Apple has said how long the iPhone 15 line will be updated for, and it’s less than Samsung promises

iPhone 15 Pro Max
The iPhone 15 Pro Max (Image credit: Future / Lance Ulanoff)

Until now, Apple has never made any sort of promises as to how long it would support its phones for, but thanks to the UK’s Product Security and Telecommunications Infrastructure (PSTI) regulation it has now had to for the first time.

As spotted by Android Authority, Apple has published its compliance statement for the iPhone 15 Pro Max, which reveals that the phone’s “defined support period” is a “minimum five years from the first supply date.”

That “first supply date” is when the iPhone 15 line launched, on September 22, 2023, so in other words the iPhone 15 Pro Max will get software updates until at least September 22, 2028.

A PSTI compliance statement for the iPhone 15 Pro Max

(Image credit: Apple / Android Authority)

However, these updates don’t have to be new iOS versions, rather the “defined support period” refers just to security updates, so it’s possible that the phone will get less than five years of iOS version updates.

In practice, we doubt that will be the case, and this revelation isn’t surprising, since Apple typically delivers five years of iOS updates to its phones, and occasionally as many as six years, with security updates arriving for at least as long.

And while this document is only talking about the iPhone 15 Pro Max, we’d expect the rest of the iPhone 15 series will be updated for just as long.

Also note that Apple said that five years was the minimum support the phone would get, so it might get updated for longer – though as noted, in terms of iOS version updates five years is fairly standard for iPhones, so we wouldn’t count on that.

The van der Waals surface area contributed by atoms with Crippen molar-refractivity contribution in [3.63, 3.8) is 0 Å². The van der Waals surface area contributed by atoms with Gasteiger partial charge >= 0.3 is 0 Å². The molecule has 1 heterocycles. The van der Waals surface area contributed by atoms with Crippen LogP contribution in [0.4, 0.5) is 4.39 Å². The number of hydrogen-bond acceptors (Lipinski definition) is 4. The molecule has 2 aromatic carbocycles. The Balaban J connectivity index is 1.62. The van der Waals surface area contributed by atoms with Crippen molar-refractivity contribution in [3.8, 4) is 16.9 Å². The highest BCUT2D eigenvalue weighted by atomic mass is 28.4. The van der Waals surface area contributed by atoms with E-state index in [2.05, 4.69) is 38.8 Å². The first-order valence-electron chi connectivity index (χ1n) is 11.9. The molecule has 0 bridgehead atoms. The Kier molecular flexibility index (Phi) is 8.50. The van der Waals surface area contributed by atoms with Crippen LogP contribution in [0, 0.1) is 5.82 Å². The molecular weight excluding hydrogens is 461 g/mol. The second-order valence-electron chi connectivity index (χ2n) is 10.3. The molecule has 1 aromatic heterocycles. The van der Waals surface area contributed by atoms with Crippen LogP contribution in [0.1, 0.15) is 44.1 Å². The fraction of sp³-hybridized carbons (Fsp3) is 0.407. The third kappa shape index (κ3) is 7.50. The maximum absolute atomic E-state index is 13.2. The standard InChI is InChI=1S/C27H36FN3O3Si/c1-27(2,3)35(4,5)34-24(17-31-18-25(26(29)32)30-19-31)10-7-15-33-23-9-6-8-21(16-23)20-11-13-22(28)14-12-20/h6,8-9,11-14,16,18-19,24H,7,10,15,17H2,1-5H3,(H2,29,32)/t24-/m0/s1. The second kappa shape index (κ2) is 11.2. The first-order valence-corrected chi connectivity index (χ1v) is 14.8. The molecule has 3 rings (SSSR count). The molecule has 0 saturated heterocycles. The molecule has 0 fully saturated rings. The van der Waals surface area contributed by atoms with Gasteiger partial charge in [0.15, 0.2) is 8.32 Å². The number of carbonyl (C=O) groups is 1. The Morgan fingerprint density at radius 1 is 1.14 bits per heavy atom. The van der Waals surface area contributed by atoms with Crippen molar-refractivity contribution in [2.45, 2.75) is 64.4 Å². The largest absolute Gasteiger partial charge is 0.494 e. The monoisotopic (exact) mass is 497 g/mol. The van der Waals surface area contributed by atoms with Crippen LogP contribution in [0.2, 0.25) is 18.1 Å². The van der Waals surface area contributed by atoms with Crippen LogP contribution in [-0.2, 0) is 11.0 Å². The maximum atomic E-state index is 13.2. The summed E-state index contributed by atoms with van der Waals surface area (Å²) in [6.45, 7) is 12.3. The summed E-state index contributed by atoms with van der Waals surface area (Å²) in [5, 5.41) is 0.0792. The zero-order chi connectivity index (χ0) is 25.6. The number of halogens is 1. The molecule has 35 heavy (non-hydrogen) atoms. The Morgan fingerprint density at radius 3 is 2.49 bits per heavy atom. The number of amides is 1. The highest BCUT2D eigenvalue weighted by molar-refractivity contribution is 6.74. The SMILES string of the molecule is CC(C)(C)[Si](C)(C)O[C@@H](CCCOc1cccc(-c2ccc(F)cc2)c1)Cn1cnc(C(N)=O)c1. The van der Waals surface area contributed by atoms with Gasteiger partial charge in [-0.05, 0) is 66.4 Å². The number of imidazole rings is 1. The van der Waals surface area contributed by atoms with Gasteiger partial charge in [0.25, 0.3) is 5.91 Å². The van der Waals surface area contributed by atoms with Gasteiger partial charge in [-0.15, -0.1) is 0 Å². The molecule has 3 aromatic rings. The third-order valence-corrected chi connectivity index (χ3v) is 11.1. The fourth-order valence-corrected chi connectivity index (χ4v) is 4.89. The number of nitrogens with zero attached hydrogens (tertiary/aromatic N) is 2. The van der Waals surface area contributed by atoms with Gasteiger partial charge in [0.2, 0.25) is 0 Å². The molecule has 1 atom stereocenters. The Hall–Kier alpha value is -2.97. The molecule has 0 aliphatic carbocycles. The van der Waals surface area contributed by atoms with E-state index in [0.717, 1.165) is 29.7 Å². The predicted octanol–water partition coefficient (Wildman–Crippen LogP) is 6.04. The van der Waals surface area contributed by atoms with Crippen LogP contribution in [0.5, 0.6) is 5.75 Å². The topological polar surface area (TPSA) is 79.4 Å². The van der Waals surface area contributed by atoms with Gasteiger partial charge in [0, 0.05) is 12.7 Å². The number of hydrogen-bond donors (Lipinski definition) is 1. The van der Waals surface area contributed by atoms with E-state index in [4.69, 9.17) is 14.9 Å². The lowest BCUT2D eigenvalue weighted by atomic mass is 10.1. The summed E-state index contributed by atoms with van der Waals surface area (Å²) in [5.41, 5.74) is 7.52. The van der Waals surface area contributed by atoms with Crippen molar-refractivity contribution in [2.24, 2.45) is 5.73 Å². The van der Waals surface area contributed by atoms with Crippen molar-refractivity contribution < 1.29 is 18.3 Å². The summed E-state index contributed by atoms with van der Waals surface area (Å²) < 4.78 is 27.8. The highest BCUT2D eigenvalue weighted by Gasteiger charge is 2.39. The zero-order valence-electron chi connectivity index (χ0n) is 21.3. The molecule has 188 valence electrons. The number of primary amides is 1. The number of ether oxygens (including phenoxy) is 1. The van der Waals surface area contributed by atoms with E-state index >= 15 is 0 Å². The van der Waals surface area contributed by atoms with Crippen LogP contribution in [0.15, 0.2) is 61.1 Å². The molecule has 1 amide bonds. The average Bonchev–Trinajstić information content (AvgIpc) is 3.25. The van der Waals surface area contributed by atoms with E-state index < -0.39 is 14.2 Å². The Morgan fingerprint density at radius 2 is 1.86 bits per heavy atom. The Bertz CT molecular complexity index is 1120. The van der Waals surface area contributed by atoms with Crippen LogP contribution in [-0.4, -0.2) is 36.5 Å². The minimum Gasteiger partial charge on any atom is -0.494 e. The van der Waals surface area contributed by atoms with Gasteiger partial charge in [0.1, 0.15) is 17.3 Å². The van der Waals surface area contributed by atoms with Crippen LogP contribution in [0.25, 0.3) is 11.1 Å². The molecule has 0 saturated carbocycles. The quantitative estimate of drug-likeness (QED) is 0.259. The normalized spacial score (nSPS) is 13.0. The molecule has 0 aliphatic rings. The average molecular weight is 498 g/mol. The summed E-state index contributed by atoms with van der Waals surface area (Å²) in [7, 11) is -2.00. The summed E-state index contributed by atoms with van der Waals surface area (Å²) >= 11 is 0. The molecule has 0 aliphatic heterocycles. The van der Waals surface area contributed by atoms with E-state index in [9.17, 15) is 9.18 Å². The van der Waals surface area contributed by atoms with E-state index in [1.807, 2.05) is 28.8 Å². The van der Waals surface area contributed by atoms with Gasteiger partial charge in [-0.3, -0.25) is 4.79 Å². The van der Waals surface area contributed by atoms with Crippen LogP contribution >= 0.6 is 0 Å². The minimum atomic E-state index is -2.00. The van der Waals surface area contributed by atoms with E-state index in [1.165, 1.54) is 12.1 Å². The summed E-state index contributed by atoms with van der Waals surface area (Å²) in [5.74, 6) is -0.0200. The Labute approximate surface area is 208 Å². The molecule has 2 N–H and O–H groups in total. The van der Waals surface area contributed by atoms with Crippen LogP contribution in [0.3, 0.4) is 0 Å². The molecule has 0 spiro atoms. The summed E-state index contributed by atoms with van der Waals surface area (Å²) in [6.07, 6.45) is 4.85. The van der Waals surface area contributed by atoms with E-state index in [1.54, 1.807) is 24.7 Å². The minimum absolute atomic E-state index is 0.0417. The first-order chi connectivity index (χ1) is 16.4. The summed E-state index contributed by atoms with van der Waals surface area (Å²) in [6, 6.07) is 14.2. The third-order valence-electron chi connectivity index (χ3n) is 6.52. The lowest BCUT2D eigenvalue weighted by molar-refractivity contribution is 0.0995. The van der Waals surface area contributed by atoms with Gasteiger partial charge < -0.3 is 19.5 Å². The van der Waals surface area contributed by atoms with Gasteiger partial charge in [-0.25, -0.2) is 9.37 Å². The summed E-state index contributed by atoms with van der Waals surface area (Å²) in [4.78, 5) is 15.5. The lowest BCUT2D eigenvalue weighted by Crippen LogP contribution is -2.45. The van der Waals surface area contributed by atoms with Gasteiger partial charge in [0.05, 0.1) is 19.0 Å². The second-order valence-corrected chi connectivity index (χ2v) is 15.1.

Beaten by Samsung and Google

That’s a reasonable duration in any case, and until recently would have had any Android phone beat, but these days Samsung and Google both promise more with some of their handsets.

Both the Samsung Galaxy S24 series and the Google Pixel 8 line for example will get seven years of both Android version updates and security patches.

So it’s a shame Apple didn’t take this opportunity to match or beat what Samsung and Google are now promising, but five years of support is still more than what a lot of other Android brands are offering. And you never know, maybe Apple will save any extended support announcements for the iPhone 16, which is probably now only a few months away.

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James Rogerson

James is a freelance phones, tablets and wearables writer and sub-editor at TechRadar. He has a love for everything ‘smart’, from watches to lights, and can often be found arguing with AI assistants or drowning in the latest apps. James also contributes to, and and has written for T3, Digital Camera World, Clarity Media and others, with work on the web, in print and on TV.